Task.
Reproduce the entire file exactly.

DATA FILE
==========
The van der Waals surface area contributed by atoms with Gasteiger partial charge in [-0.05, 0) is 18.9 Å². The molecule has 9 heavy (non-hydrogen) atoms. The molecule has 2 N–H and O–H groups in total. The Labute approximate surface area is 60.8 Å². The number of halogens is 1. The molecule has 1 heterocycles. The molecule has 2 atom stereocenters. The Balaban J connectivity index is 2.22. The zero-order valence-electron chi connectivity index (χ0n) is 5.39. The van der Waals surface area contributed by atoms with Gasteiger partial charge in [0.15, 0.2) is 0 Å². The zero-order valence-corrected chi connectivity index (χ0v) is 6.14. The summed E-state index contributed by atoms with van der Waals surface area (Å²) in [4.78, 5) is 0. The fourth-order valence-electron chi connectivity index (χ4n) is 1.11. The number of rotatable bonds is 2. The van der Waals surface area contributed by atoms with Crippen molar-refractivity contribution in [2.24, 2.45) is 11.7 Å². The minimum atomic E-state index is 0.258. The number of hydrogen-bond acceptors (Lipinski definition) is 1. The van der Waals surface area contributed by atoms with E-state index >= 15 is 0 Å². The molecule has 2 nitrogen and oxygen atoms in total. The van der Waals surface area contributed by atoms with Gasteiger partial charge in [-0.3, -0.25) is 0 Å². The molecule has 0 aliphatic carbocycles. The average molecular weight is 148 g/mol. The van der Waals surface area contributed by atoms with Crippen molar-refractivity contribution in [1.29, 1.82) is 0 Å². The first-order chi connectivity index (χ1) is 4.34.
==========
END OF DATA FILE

The van der Waals surface area contributed by atoms with Gasteiger partial charge in [-0.05, 0) is 18.9 Å². The molecule has 9 heavy (non-hydrogen) atoms. The molecule has 2 N–H and O–H groups in total. The Labute approximate surface area is 60.8 Å². The number of halogens is 1. The molecule has 1 heterocycles. The molecule has 2 atom stereocenters. The Balaban J connectivity index is 2.22. The zero-order valence-electron chi connectivity index (χ0n) is 5.39. The van der Waals surface area contributed by atoms with Gasteiger partial charge in [0.15, 0.2) is 0 Å². The zero-order valence-corrected chi connectivity index (χ0v) is 6.14. The summed E-state index contributed by atoms with van der Waals surface area (Å²) in [4.78, 5) is 0. The fourth-order valence-electron chi connectivity index (χ4n) is 1.11. The number of rotatable bonds is 2. The van der Waals surface area contributed by atoms with Crippen molar-refractivity contribution in [2.24, 2.45) is 11.7 Å². The minimum atomic E-state index is 0.258. The number of hydrogen-bond acceptors (Lipinski definition) is 1. The van der Waals surface area contributed by atoms with E-state index >= 15 is 0 Å². The molecule has 2 nitrogen and oxygen atoms in total. The van der Waals surface area contributed by atoms with Gasteiger partial charge in [-0.3, -0.25) is 0 Å². The molecule has 0 aliphatic carbocycles. The average molecular weight is 148 g/mol. The van der Waals surface area contributed by atoms with Crippen molar-refractivity contribution in [1.29, 1.82) is 0 Å². The first-order chi connectivity index (χ1) is 4.34.